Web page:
The sun had dropped below the horizon when Rusty found the worn path he'd traveled so many times before. Only a thousand feet or so before he'd reach the campsite. "Divided by thirty inches, that's only four hundred to go!" His pace quickened as he made the final approach to the worn and secluded campsite he'd used often in the past. It was only on his last trip that he'd run across the pair of strays. It had nearly killed his soul to leave them in the woods, but he had one more trip to make, another series of labor-intense jobs to fulfill before he'd have enough to buy the farmhouse.
Your left, your left. He plodded forward in anticipation. Fears of every kind flushed through his mind as he made the final turn. What he saw at the campsite was not the two dogs he remembered. Buddy was standing there, waiting as usual, but his original companion had been replaced with two gangly, puppy-looking mops that slept hard until they heard his footsteps approach.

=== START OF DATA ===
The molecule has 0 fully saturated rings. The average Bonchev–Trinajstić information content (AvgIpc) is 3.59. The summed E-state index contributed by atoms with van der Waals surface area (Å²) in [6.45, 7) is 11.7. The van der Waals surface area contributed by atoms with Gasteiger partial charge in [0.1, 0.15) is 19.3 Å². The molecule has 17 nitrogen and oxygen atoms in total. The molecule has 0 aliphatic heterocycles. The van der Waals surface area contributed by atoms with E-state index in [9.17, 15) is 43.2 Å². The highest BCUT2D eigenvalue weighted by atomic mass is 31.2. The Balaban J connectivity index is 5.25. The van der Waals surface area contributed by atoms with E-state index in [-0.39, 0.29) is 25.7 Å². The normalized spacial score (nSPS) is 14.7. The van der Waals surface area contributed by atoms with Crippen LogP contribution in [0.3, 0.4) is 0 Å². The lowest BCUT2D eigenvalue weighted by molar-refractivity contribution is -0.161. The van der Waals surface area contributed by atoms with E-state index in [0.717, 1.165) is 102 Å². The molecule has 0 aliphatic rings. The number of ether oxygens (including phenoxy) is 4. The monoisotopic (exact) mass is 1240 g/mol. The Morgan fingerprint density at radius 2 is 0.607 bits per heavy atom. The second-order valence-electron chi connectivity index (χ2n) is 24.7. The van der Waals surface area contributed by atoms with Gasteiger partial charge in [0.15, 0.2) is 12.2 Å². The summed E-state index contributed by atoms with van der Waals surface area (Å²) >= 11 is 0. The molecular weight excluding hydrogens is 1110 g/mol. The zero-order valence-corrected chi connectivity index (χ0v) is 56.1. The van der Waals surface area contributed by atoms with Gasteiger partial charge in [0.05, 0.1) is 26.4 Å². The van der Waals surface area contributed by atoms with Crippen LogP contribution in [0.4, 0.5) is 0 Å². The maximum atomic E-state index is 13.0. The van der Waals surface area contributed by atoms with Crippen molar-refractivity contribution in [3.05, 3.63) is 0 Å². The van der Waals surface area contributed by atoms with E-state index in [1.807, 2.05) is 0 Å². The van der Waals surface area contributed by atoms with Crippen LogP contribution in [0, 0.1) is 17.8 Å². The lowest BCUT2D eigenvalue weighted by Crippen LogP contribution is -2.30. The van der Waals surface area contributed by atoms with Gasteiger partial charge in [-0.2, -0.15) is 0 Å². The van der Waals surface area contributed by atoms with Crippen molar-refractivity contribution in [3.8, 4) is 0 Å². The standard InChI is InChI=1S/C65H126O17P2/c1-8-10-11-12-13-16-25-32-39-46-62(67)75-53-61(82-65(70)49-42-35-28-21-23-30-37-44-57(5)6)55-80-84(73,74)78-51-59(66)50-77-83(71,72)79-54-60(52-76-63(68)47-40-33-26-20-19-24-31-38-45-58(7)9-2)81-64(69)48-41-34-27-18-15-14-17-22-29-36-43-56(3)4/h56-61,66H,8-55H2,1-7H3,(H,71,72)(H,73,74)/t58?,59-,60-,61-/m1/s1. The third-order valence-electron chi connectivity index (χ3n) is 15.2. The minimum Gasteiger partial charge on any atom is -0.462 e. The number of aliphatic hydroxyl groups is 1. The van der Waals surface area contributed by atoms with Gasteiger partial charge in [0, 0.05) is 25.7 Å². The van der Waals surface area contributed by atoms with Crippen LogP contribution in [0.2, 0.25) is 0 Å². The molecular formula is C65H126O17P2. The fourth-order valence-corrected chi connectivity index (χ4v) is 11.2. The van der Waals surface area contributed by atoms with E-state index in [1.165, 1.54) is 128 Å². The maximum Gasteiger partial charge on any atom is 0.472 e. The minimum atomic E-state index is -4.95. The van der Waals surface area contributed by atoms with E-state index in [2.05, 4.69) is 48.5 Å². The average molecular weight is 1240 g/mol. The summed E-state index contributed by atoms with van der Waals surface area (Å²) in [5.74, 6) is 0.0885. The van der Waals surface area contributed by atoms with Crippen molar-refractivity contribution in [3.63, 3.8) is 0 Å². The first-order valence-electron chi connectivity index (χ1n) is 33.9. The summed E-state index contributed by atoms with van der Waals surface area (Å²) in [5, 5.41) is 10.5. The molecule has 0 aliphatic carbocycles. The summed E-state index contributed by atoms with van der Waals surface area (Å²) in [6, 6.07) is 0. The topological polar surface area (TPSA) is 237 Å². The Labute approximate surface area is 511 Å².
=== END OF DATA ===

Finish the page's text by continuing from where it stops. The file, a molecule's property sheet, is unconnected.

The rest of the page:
"Hey, old friend!" Buddy's tail wagged at warp speed. The two strange dogs stood abruptly and backed away at first. Rusty dropped his back pack on the ground and dug inside it's cavernous depths for a couple of dog biscuits.
Once they watched Buddy chomp down on his treat, they came closer, inch by inch, warily, but starving for food and affection they'd missed for so long.
Rusty gave them some much needed reassurance, then gathered some firewood and twigs from the area and built a fire. Soon, the irresistible aroma of grilled meat filled the small campsite and they all ate as much as they could for the first time in what had seemed like a lifetime to the dogs.
Rusty fell asleep in the comfort of a soft sleeping bag, surrounded by the warmth of the grateful and contented strays. Tomorrow would begin a new life for all four of them, a family of his own at last.
Thanks to Bill Holland, Billybuc, for his photo challenge 5 that inspired this story.
© 2020 Peg Cole